Party Politics and the Default Move from Coordination to Liberalism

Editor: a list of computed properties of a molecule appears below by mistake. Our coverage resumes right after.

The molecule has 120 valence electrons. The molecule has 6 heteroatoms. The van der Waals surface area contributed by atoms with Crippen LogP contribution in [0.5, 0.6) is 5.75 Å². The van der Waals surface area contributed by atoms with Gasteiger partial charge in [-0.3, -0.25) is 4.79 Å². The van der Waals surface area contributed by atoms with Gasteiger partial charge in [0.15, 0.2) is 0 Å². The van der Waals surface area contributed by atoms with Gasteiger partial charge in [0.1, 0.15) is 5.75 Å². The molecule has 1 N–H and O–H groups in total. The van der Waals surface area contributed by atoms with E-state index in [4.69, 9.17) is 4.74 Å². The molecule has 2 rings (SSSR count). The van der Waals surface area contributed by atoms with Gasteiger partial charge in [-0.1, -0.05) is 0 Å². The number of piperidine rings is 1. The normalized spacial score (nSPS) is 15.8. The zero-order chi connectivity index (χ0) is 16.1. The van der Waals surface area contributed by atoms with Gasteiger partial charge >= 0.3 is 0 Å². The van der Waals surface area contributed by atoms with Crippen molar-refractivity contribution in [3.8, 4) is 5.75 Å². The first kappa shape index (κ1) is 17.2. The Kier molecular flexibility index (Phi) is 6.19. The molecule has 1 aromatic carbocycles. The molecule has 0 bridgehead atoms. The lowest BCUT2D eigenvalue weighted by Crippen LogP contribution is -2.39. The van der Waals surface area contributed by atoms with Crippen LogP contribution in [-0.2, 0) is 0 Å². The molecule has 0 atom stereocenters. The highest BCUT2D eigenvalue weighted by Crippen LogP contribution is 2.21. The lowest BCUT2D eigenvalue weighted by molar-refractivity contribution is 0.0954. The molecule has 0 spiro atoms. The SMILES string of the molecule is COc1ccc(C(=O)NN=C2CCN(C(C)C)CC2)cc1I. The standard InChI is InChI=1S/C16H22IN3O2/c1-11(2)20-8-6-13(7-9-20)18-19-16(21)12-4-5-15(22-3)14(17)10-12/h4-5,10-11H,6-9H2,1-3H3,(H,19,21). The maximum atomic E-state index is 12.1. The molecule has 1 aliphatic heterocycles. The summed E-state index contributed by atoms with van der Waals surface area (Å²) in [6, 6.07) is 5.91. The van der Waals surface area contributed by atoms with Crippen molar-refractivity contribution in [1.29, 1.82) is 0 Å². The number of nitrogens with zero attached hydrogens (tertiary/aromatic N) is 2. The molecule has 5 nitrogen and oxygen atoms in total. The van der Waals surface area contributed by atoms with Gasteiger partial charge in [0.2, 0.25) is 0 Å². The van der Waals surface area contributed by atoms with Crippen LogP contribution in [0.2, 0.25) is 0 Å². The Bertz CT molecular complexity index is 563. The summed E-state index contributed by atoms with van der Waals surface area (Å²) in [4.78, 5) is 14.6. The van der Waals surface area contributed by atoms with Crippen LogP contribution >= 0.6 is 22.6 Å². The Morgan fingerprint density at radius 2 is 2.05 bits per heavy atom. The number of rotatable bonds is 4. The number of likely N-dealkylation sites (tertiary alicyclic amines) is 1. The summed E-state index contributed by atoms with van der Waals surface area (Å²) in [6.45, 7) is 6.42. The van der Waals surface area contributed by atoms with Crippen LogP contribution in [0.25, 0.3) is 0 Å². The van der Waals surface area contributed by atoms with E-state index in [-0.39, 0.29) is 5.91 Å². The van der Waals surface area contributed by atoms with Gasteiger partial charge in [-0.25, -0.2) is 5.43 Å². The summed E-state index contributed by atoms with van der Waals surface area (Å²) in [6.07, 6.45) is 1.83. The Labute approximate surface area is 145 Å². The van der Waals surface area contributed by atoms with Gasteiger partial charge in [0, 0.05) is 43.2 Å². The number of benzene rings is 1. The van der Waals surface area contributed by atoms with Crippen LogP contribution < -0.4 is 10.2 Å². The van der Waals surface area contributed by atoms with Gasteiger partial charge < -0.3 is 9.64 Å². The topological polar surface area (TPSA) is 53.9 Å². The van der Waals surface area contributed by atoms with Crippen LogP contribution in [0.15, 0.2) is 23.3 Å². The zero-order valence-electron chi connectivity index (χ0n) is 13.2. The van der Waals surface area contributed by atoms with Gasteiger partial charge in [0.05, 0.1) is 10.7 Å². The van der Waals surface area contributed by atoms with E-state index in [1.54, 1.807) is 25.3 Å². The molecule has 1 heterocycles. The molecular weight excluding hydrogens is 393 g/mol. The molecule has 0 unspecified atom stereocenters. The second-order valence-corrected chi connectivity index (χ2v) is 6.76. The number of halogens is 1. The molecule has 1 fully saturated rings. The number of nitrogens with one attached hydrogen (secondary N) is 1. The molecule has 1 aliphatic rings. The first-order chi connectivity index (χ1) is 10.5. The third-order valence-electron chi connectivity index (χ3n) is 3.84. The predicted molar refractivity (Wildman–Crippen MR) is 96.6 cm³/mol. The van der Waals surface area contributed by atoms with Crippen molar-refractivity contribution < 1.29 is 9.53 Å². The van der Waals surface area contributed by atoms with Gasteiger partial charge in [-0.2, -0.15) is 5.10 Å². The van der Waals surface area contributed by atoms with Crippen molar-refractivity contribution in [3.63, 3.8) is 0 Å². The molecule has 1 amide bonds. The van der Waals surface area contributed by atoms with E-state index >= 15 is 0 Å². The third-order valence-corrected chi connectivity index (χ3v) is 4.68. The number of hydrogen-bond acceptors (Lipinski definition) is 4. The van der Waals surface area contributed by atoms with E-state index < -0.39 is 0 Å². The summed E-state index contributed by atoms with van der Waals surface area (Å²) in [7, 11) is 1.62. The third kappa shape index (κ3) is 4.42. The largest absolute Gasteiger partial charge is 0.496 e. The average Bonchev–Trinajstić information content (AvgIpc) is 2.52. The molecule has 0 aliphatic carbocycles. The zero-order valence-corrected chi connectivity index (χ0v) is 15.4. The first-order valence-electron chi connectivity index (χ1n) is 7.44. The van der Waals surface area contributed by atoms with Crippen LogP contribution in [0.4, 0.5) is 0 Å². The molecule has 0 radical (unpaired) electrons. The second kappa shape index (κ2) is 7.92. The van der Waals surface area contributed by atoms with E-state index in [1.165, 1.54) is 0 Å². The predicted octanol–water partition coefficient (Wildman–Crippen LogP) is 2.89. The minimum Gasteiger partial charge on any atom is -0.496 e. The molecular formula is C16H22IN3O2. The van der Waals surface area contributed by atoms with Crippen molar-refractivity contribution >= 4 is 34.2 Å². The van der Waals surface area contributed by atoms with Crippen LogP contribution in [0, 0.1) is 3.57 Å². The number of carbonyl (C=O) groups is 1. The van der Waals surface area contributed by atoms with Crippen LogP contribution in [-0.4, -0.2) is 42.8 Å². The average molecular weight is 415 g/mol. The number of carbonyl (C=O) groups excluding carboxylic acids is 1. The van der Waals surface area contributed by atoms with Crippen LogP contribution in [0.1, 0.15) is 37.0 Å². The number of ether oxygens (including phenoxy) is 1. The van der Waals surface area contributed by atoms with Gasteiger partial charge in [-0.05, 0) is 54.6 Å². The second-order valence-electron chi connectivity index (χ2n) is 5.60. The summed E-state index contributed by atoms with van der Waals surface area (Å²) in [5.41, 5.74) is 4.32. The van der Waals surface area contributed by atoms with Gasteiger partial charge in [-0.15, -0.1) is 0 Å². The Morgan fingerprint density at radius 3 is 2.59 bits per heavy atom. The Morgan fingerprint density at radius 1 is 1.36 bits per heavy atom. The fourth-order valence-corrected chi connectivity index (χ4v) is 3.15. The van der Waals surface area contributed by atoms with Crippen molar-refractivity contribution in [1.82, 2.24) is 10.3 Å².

This article delves into the origins of the first national multi-sector employers' associations in Denmark and the United Kingdom to understand why some countries produce highly-centralized, unitary national business associations, which develop labor market coordination with unions and the state. In contrast, other countries conclude their experiment with coordination by ultimately falling back on laissez-faire liberalism. In particular, I explore how the structure of party competition works to augment or to diminish coordination among employers. I argue that the interplay of party politics in the policy-making process influenced the incentives of opposing parties to block the legislation sought by employers, informed the incentives of the business-oriented right parties to delegate policy-making authority to private business and labor organizations, and shaped the capacities of employers to get what they wanted from the state.